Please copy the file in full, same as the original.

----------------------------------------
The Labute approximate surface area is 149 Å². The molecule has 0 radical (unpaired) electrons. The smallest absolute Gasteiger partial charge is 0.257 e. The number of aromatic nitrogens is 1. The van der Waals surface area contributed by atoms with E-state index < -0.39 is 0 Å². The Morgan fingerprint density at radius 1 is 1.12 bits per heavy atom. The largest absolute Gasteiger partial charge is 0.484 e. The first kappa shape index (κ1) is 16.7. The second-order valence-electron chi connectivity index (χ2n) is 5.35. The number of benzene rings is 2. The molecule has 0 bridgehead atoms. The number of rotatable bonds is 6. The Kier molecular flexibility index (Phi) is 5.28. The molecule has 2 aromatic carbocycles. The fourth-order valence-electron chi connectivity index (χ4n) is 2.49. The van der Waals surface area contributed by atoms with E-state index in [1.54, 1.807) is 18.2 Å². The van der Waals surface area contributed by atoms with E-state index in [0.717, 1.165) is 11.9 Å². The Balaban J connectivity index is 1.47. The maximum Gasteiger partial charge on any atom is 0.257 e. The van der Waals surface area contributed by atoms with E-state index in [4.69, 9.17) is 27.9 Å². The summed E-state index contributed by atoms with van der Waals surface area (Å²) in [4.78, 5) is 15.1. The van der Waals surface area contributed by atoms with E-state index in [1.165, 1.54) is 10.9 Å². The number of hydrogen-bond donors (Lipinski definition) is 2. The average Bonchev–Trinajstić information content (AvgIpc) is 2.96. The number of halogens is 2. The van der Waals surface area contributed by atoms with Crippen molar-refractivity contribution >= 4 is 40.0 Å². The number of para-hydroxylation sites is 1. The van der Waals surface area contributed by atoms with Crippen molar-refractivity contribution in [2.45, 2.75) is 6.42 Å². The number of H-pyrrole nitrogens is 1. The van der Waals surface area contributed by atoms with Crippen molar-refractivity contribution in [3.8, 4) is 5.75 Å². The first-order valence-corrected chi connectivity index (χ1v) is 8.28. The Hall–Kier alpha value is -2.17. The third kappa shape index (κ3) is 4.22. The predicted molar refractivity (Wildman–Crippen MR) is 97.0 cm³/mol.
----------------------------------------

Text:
The Labute approximate surface area is 149 Å². The molecule has 0 radical (unpaired) electrons. The smallest absolute Gasteiger partial charge is 0.257 e. The number of aromatic nitrogens is 1. The van der Waals surface area contributed by atoms with E-state index < -0.39 is 0 Å². The Morgan fingerprint density at radius 1 is 1.12 bits per heavy atom. The largest absolute Gasteiger partial charge is 0.484 e. The first kappa shape index (κ1) is 16.7. The second-order valence-electron chi connectivity index (χ2n) is 5.35. The number of benzene rings is 2. The molecule has 0 bridgehead atoms. The number of rotatable bonds is 6. The Kier molecular flexibility index (Phi) is 5.28. The molecule has 2 aromatic carbocycles. The fourth-order valence-electron chi connectivity index (χ4n) is 2.49. The van der Waals surface area contributed by atoms with E-state index in [1.54, 1.807) is 18.2 Å². The van der Waals surface area contributed by atoms with E-state index in [0.717, 1.165) is 11.9 Å². The Balaban J connectivity index is 1.47. The maximum Gasteiger partial charge on any atom is 0.257 e. The van der Waals surface area contributed by atoms with E-state index in [4.69, 9.17) is 27.9 Å². The summed E-state index contributed by atoms with van der Waals surface area (Å²) in [4.78, 5) is 15.1. The van der Waals surface area contributed by atoms with E-state index in [1.165, 1.54) is 10.9 Å². The number of hydrogen-bond donors (Lipinski definition) is 2. The average Bonchev–Trinajstić information content (AvgIpc) is 2.96. The number of halogens is 2. The van der Waals surface area contributed by atoms with Crippen molar-refractivity contribution >= 4 is 40.0 Å². The number of para-hydroxylation sites is 1. The van der Waals surface area contributed by atoms with Crippen molar-refractivity contribution in [2.45, 2.75) is 6.42 Å². The number of H-pyrrole nitrogens is 1. The van der Waals surface area contributed by atoms with Crippen molar-refractivity contribution in [3.8, 4) is 5.75 Å². The first-order valence-corrected chi connectivity index (χ1v) is 8.28. The Hall–Kier alpha value is -2.17. The third kappa shape index (κ3) is 4.22. The predicted molar refractivity (Wildman–Crippen MR) is 97.0 cm³/mol.